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Reports of negligence fuel pain after Metrolink crash
The recent drumbeat of news about the reckless behavior and questionable oversight of the Metrolink engineer suspected of causing last year's Chatsworth rail disaster has reverberated painfully for Claudia Souser.
She followed media reports as federal investigators publicly questioned rail officials over two days of hearings in Washington earlier this month.
"As each disclosure came, you realized how much the safety of your family was compromised," said the mother of three, who lost her husband of nearly 30 years -- and the family's breadwinner -- when Metrolink 111 collided with a freight train six months ago.
That sort of sentiment, coupled with disturbing details about Metrolink operations and the circumstances surrounding the crash, is spilling into the court battle over who should compensate victims like Souser and her children and how much they are due.
Legal experts say findings that Metrolink engineer Robert M. Sanchez sent and received hundreds of on-duty cellphone text messages, allowed teenage rail fans into locomotive cabs, and may have failed to properly call and confirm crucial signals are likely to bolster damage claims expected to total hundreds of millions of dollars. Metrolink's own abrupt decision last week to topple two top managers accused of failing to adequately supervise Sanchez and other rail workers underscored safety problems, experts said.
"We're getting admissions right and left," said Georgene Vairo, a professor at Loyola Law School. "What the train engineer was doing appears to be grossly negligent."
The question now, she said, is: "Who's going to take the fall . . . knowing that money's going to get paid?"
Sanchez was text-messaging about the time he sailed through a red light and hit a Union Pacific freight train head-on, investigators have said. The engineer and 24 passengers were killed. More than 130 were injured and dozens hospitalized, some with serious internal damage.
Metrolink, a five-county, taxpayer-subsidized rail agency, and Connex Railroad, the private company hired to provide engineers and conductors on the commuter system, are suing each other. Each contends the other is required to pay its liability costs.
Recent disclosures could put both entities on the hook for losses that could reach -- or challenge and exceed -- a federal $200-million cap on compensation awards for rail accidents, according to liability law experts and victims' lawyers.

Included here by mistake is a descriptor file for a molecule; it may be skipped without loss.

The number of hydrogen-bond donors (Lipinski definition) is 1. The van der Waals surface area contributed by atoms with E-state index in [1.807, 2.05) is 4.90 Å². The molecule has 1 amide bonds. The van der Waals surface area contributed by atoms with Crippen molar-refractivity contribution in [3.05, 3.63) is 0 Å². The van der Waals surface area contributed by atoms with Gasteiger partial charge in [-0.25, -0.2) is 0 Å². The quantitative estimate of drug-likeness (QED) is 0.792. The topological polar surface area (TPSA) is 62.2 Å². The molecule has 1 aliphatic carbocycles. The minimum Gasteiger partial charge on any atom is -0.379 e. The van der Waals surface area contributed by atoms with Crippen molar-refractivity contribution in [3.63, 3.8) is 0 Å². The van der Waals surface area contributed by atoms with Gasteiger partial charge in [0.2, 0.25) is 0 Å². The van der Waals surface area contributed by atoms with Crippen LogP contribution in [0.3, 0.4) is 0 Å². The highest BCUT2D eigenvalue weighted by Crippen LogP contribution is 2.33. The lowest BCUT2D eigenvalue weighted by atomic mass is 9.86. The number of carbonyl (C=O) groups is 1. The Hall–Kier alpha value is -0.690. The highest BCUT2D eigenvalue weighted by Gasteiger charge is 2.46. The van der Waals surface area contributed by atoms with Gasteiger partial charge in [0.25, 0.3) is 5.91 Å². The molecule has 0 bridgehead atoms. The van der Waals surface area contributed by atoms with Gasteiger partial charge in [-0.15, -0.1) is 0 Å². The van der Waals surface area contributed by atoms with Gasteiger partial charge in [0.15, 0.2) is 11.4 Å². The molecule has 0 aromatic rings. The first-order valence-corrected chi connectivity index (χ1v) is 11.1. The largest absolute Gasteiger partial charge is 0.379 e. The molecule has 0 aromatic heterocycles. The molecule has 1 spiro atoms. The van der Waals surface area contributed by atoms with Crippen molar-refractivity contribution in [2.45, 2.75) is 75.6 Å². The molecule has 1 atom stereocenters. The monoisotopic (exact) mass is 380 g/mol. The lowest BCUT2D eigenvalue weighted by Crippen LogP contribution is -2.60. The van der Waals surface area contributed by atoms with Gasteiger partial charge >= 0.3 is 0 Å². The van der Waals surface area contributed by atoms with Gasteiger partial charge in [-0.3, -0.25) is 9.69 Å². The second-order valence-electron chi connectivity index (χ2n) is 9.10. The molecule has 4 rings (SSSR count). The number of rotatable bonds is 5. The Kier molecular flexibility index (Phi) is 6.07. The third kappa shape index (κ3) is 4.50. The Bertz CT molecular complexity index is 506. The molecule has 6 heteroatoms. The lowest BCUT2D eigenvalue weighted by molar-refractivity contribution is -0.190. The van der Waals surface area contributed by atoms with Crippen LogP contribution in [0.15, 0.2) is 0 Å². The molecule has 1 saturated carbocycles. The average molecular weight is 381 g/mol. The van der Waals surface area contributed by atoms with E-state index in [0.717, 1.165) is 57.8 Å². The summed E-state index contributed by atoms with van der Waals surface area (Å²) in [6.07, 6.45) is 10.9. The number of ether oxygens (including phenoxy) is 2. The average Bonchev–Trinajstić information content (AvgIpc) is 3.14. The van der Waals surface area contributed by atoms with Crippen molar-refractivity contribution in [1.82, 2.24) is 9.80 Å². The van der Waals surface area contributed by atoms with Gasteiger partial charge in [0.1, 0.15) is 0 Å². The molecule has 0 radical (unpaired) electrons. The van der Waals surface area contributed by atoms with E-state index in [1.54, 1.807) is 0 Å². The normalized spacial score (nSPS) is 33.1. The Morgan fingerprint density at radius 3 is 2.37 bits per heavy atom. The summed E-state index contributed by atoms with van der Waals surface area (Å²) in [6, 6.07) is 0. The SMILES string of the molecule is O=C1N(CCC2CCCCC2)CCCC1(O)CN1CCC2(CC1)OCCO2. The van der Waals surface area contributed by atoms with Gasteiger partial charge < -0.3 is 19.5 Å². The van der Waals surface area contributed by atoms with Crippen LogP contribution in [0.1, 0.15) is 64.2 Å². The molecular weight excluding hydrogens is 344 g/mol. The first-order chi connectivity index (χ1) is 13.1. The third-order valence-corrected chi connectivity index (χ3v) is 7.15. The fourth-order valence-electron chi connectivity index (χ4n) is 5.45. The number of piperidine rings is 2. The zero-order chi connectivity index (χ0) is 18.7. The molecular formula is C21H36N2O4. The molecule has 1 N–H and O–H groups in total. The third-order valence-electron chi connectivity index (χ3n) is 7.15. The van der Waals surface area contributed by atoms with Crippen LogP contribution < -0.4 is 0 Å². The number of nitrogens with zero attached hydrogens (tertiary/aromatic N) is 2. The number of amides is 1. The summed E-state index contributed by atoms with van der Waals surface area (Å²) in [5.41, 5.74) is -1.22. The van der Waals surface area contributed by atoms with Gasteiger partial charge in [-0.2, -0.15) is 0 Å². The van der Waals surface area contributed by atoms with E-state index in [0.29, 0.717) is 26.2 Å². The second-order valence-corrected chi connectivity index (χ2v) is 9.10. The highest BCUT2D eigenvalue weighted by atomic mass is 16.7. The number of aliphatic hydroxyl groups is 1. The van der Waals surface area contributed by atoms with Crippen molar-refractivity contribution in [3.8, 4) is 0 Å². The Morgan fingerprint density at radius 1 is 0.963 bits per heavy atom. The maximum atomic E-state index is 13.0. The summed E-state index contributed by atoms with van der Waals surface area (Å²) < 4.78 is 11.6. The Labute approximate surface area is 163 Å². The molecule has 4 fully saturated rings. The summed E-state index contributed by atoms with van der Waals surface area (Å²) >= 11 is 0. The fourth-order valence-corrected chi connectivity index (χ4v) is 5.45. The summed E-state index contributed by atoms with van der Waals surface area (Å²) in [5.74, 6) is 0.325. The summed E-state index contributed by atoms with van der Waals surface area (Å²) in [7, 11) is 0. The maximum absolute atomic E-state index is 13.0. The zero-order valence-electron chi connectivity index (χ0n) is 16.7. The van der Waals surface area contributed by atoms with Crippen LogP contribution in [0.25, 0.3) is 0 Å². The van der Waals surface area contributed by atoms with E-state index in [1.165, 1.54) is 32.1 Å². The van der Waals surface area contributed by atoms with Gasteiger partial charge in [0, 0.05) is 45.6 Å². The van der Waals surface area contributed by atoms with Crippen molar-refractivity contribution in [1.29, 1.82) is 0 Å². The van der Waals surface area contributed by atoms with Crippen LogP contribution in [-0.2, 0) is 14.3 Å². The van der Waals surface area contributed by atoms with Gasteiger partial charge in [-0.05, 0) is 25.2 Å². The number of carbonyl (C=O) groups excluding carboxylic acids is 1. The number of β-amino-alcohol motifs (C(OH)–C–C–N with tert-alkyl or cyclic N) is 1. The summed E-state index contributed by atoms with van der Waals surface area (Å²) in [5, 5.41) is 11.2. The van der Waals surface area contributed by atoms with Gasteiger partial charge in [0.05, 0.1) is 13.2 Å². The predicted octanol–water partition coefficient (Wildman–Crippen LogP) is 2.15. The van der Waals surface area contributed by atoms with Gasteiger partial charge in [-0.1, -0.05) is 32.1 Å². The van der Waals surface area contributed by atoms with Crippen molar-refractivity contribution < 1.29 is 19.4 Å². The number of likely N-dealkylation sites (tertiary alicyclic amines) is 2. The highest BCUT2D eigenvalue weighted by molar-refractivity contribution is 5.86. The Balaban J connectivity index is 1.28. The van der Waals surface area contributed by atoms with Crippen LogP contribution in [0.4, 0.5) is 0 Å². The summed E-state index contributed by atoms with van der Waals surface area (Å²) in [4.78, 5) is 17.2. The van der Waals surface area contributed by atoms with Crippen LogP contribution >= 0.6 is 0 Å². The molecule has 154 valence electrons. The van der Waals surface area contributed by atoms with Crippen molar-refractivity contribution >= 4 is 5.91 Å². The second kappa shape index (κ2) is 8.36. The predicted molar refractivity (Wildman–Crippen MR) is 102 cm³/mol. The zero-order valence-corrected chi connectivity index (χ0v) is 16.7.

"All this stuff is important," said attorney Ed Pfiester, who represents relatives of three riders who died and 19 injured passengers. "The more facts that come out about this egregious conduct . . . it makes it easier to show by clear and convincing evidence the lack of oversight of drivers."
Some of the most powerful accusations have come from Metrolink itself. After Sanchez's activities were detailed at the National Transportation Safety Board hearing in Washington, Metrolink removed two Connex employees from duties connected to Metrolink operations.
The removal of the managers was essential, Metrolink officials said. "I had zero confidence these people should be out there doing what needs to be done to prevent these things from happening," said Metrolink board Chairman Keith Millhouse.
But Metrolink's own role in front-line personnel matters also was called into question. Connex, which defends its managers and insists that it has been diligent about safety, said Metrolink asked it to retain engineers and managers -- including the executives ordered removed last week -- when the firm took over train operations from Amtrak in 2005.
"Metrolink gave the Good Housekeeping seal of approval to all of these people," said attorney Mark O. Hiepler, who represents Souser and 11 other crash victims and relatives.
The scope of potential liability won't be known for months. More than 125 claims for damages have been filed with Metrolink, many without a dollar amount attached. At least seven lawsuits already have been filed. Victims now may be better positioned to argue for special punitive damages, said professor John Nockleby, director of Loyola Law School's Civil Justice Program. Federal investigative reports say that Sanchez sent and received about 350 text messages while on duty in the days before the crash. "That seems to be reckless indifference to the safety" of passengers, Nockleby said.
Plaintiffs attorneys say they expect to challenge the $200-million liability cap, which Congress imposed to help keep passenger rail afloat.
Even if the cap holds, Metrolink's insurance coverage at the time of the accident was for a maximum of $150 million. If the agency is found fully liable for losses or has to cover judgments against Connex, it might have to come up with tens of millions of additional dollars, records and interviews show.
Facing rising insurance premiums and concluding that the chances of a catastrophic accident did not justify the extra cost, Metrolink trimmed its coverage from $200 million to $150 million several years ago, records show. After the Chatsworth crash, it boosted coverage back to $200 million, the federal cap level.
Connex, a fourth-tier subsidiary of a multibillion-dollar international behemoth, Veolia Environment, has not disclosed the amount of its insurance coverage.